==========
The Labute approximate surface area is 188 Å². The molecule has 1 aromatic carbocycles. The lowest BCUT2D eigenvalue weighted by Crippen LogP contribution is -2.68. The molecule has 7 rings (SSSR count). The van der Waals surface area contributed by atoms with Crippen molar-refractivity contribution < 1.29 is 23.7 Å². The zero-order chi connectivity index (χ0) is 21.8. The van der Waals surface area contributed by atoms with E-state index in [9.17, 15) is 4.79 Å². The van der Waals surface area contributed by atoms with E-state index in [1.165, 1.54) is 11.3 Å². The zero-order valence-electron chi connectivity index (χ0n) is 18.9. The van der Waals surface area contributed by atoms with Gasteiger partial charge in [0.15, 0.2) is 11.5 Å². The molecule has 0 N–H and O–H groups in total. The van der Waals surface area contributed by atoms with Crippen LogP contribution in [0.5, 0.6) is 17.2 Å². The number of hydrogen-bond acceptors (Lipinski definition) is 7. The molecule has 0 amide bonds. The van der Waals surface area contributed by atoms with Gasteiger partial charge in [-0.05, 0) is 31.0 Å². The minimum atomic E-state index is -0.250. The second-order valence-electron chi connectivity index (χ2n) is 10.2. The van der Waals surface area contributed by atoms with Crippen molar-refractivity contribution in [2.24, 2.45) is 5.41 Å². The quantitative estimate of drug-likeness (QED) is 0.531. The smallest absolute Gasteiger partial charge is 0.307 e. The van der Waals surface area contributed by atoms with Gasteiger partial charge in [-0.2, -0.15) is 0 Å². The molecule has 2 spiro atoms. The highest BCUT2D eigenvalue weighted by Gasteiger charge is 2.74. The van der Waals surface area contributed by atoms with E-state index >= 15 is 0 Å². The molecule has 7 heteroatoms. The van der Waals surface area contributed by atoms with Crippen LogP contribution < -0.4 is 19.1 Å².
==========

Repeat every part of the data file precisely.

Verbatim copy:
The Labute approximate surface area is 188 Å². The molecule has 1 aromatic carbocycles. The lowest BCUT2D eigenvalue weighted by Crippen LogP contribution is -2.68. The molecule has 7 rings (SSSR count). The van der Waals surface area contributed by atoms with Crippen molar-refractivity contribution < 1.29 is 23.7 Å². The zero-order chi connectivity index (χ0) is 21.8. The van der Waals surface area contributed by atoms with E-state index in [9.17, 15) is 4.79 Å². The van der Waals surface area contributed by atoms with E-state index in [1.165, 1.54) is 11.3 Å². The zero-order valence-electron chi connectivity index (χ0n) is 18.9. The van der Waals surface area contributed by atoms with Gasteiger partial charge in [0.15, 0.2) is 11.5 Å². The molecule has 0 N–H and O–H groups in total. The van der Waals surface area contributed by atoms with Crippen LogP contribution in [0.5, 0.6) is 17.2 Å². The number of hydrogen-bond acceptors (Lipinski definition) is 7. The molecule has 0 amide bonds. The van der Waals surface area contributed by atoms with Gasteiger partial charge in [-0.05, 0) is 31.0 Å². The minimum atomic E-state index is -0.250. The second-order valence-electron chi connectivity index (χ2n) is 10.2. The van der Waals surface area contributed by atoms with Crippen molar-refractivity contribution in [2.24, 2.45) is 5.41 Å². The quantitative estimate of drug-likeness (QED) is 0.531. The smallest absolute Gasteiger partial charge is 0.307 e. The van der Waals surface area contributed by atoms with Gasteiger partial charge in [-0.2, -0.15) is 0 Å². The molecule has 2 spiro atoms. The highest BCUT2D eigenvalue weighted by Gasteiger charge is 2.74. The van der Waals surface area contributed by atoms with E-state index >= 15 is 0 Å². The molecule has 7 heteroatoms. The van der Waals surface area contributed by atoms with Crippen LogP contribution < -0.4 is 19.1 Å².